Even in medical school, Hill faced mental health challenges. An excellent student in college, Hill had trouble adjusting to the more competitive, stressful environment. As Hill entered his third year, he broke his leg playing basketball. Time off was not an option, so Hill spent his first two months working in the hospital on crutches and spiraled into depression.
Soon, he sought help, went on medication and entered counseling. The combination worked. He finished medical school, entered a pediatric residency in St. Louis, where he met Lauren. Hill was doing so well he stopped taking anti-depressants. He and Lauren married just before he entered a prestigious, three-year training program as a fellow in pediatric hematology-oncology at Duke University.
Fellows were expected to be on call 24/7 in what’s known as “an intensive clinical experience.”
During his residency, Hill could not work more than 80 hours a week. No such restrictions applied to fellows, who could be on call from home but had to be prepared to field calls from throughout the U.S., even Europe. During one period, Hill slept three hours in three days.
Then, he fell asleep while driving and totaled his car. After that, the program tweaked the schedule so fellows had at least one day off a week. But the overriding culture did not change.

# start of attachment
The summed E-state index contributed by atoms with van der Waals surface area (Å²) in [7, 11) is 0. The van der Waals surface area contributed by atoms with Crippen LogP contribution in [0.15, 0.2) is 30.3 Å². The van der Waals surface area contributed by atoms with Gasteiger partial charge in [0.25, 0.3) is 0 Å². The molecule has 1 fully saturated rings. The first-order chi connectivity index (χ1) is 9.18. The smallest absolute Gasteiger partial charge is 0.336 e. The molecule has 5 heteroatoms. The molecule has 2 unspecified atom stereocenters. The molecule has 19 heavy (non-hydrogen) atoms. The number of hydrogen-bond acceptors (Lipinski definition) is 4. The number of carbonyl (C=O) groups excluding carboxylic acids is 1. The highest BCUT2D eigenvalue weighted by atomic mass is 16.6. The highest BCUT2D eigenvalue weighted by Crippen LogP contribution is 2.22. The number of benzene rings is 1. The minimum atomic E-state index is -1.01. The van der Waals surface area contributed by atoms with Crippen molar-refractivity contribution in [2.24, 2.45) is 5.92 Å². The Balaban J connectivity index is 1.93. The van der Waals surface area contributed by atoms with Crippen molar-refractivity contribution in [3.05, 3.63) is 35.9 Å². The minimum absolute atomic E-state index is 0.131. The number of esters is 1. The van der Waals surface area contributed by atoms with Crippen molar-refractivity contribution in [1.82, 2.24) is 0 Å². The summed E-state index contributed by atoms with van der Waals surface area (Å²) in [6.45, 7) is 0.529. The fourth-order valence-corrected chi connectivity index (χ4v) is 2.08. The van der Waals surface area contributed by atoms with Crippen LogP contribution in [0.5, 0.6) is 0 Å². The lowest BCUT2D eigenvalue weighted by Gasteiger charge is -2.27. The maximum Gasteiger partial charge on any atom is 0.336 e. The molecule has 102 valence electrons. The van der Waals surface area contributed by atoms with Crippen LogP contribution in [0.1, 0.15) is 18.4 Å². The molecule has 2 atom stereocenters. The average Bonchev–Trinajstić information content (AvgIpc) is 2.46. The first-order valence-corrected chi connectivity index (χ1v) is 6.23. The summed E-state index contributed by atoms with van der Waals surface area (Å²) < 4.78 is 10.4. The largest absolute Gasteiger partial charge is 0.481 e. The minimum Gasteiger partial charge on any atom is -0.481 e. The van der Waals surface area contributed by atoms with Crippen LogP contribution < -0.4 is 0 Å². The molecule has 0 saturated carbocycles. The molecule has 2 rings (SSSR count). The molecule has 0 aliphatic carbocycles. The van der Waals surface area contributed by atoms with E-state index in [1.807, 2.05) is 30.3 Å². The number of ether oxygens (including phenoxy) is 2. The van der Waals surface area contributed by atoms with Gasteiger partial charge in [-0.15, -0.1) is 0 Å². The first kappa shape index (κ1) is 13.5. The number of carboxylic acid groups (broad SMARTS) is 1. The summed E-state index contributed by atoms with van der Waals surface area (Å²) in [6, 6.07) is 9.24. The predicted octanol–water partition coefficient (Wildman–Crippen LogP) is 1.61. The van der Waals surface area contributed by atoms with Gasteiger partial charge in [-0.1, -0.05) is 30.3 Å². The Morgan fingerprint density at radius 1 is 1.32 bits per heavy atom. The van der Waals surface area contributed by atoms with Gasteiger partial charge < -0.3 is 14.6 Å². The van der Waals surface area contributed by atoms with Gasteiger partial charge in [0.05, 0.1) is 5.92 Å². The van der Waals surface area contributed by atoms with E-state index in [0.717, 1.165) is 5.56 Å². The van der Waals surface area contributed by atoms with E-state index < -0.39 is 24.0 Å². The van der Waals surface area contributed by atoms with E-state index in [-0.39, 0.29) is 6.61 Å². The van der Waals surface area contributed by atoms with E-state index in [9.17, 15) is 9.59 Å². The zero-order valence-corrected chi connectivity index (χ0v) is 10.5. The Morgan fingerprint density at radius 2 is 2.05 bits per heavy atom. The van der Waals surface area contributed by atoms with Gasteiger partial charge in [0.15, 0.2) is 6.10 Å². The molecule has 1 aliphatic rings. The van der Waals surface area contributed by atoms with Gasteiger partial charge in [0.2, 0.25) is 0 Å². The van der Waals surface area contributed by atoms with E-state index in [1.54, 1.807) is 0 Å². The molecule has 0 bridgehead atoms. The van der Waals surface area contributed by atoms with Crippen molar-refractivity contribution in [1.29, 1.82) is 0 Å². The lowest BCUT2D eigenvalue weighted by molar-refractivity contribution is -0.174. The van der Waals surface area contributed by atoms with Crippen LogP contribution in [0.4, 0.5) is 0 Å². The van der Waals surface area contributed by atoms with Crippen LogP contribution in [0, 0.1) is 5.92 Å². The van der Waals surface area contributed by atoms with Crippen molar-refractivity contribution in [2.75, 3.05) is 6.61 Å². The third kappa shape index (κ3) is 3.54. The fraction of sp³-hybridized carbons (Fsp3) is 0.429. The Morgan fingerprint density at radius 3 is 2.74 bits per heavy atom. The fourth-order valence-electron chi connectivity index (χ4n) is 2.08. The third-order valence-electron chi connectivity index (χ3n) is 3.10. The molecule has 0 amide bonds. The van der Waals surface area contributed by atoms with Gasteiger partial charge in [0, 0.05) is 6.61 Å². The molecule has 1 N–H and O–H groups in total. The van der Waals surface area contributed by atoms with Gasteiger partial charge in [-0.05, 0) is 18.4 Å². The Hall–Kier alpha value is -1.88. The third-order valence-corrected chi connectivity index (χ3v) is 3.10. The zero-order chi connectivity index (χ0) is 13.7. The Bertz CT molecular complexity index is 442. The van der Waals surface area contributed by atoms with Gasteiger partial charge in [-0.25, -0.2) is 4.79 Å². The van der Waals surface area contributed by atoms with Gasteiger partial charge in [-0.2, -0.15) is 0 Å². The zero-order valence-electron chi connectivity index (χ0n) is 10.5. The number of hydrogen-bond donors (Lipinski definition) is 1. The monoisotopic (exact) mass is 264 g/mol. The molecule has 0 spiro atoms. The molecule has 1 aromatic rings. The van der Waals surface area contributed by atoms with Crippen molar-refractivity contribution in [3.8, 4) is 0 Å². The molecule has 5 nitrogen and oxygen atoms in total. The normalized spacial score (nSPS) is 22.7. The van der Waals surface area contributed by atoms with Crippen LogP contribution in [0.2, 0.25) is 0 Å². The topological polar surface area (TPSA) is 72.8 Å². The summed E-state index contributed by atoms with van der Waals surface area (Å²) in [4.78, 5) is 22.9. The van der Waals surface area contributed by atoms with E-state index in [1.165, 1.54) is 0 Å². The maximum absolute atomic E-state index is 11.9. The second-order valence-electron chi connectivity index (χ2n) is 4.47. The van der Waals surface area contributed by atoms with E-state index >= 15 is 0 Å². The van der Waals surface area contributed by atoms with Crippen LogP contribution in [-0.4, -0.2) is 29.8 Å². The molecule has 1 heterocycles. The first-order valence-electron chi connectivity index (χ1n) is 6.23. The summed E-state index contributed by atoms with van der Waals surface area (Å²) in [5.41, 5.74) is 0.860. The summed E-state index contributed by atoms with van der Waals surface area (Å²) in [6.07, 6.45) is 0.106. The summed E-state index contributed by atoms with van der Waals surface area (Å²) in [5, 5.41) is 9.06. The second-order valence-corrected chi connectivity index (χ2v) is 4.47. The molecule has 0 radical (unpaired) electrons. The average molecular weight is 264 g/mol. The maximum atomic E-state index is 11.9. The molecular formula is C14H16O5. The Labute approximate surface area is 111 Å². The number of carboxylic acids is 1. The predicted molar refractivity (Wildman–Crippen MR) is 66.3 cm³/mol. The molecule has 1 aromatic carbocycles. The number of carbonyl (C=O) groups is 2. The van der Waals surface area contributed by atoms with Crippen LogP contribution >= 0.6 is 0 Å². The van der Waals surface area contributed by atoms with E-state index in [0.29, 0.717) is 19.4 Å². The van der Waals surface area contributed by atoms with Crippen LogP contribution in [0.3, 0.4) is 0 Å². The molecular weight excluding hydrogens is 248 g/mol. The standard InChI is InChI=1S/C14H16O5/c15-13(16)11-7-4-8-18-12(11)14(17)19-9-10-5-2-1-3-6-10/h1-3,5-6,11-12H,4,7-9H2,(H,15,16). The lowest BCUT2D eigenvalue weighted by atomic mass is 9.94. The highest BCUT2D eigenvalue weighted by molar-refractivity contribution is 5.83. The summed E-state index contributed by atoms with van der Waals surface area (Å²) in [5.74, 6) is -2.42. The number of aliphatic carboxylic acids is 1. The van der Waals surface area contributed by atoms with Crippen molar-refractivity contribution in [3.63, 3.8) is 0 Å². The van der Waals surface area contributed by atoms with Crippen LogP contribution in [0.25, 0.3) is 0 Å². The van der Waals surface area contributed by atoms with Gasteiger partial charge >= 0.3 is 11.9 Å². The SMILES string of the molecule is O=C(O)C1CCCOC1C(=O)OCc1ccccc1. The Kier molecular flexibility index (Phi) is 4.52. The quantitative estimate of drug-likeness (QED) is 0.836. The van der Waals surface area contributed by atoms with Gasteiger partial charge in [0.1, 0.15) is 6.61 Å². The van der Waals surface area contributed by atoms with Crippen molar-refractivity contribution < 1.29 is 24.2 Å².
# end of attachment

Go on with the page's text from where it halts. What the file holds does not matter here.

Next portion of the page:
“I knew that what I was doing in terms of academic medicine and the strains that were being put on me was incredibly abnormal. And I hated it. But … my colleagues were doing the same thing,” he said. “The philosophy was always, first year sucks, deal with it and it will be better when you get done. A lot of us held onto that, if you just grind through, a rainbow will appear.”
The second year of his fellowship delivered no rainbows. Instead, it brought work in the lab, neither Hill’s strong suit nor his calling. He went back on anti-depressants, but the pharmaceuticals did not touch the greater void he felt.
Each night he drank. In retrospect, Hill said, he never had had a healthy relationship with alcohol. In college, he rarely indulged, but when he did, he would down five or six drinks at a time.
Now, vodka offered the only escape.
“It was like a light switch for me. Things were racing around in my head, people telling me I wasn’t good enough, I wasn’t working hard enough,” he said.
When Lauren noticed his habit, he started drinking in secret, waiting until she went to bed or slipping into the bathroom or closet. Lauren noticed that on nights when he was on call or working — Hill never indulged when he was responsible for patient care — he seemed particularly unhappy. You need help, she said.
Hill didn’t listen even as suicidal thoughts flitted into his mind. He visited a gun store and handled a few before he dismissed the idea of shooting himself.
About a week later, though, he drove to the park, bottle by his side, planning not to walk out. Over the next eight hours, something changed, something he can’t explain to this day. Without even realizing it, he reached out to his wife for help.
“I always felt like the woods were a peaceful escape for me, somewhere off the routine path, a place to get lost,” he said. “That’s where I found myself.”
A return to the person he was
Lauren insisted he seek treatment. He entered Alcoholics Anonymous and started seeing a psychologist and an addiction counselor. After a relapse, he sought in-patient treatment.